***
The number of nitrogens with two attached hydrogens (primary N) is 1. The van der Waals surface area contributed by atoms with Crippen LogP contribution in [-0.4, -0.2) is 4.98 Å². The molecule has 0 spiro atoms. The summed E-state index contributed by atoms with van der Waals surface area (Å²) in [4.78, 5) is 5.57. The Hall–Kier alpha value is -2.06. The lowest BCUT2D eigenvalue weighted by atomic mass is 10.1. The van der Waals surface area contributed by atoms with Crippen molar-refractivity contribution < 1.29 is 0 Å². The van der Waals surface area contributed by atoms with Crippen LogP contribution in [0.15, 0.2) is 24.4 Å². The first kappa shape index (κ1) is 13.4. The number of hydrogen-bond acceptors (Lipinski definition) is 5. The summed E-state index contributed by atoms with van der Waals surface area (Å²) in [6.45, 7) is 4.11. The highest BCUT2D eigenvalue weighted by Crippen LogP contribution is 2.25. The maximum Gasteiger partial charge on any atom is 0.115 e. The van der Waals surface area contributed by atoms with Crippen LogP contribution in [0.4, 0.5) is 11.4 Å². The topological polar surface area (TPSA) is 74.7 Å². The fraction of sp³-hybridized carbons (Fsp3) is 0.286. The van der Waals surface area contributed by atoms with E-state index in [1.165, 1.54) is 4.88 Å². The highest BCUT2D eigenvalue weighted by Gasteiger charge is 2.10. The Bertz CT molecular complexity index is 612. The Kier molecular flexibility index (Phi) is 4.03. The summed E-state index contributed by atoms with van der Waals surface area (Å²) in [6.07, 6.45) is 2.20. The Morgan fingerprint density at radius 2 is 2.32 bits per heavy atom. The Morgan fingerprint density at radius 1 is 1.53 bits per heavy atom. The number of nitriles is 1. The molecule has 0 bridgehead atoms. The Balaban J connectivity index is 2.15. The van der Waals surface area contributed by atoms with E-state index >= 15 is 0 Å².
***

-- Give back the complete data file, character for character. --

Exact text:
The number of nitrogens with two attached hydrogens (primary N) is 1. The van der Waals surface area contributed by atoms with Crippen LogP contribution in [-0.4, -0.2) is 4.98 Å². The molecule has 0 spiro atoms. The summed E-state index contributed by atoms with van der Waals surface area (Å²) in [4.78, 5) is 5.57. The Hall–Kier alpha value is -2.06. The lowest BCUT2D eigenvalue weighted by atomic mass is 10.1. The van der Waals surface area contributed by atoms with Crippen molar-refractivity contribution < 1.29 is 0 Å². The van der Waals surface area contributed by atoms with Crippen LogP contribution in [0.15, 0.2) is 24.4 Å². The first kappa shape index (κ1) is 13.4. The number of hydrogen-bond acceptors (Lipinski definition) is 5. The summed E-state index contributed by atoms with van der Waals surface area (Å²) in [6.45, 7) is 4.11. The highest BCUT2D eigenvalue weighted by Crippen LogP contribution is 2.25. The maximum Gasteiger partial charge on any atom is 0.115 e. The van der Waals surface area contributed by atoms with Crippen LogP contribution in [0.4, 0.5) is 11.4 Å². The topological polar surface area (TPSA) is 74.7 Å². The fraction of sp³-hybridized carbons (Fsp3) is 0.286. The van der Waals surface area contributed by atoms with E-state index in [1.165, 1.54) is 4.88 Å². The highest BCUT2D eigenvalue weighted by Gasteiger charge is 2.10. The Bertz CT molecular complexity index is 612. The Kier molecular flexibility index (Phi) is 4.03. The summed E-state index contributed by atoms with van der Waals surface area (Å²) in [6.07, 6.45) is 2.20. The Morgan fingerprint density at radius 2 is 2.32 bits per heavy atom. The Morgan fingerprint density at radius 1 is 1.53 bits per heavy atom. The number of nitriles is 1. The molecule has 0 bridgehead atoms. The Balaban J connectivity index is 2.15. The van der Waals surface area contributed by atoms with E-state index >= 15 is 0 Å².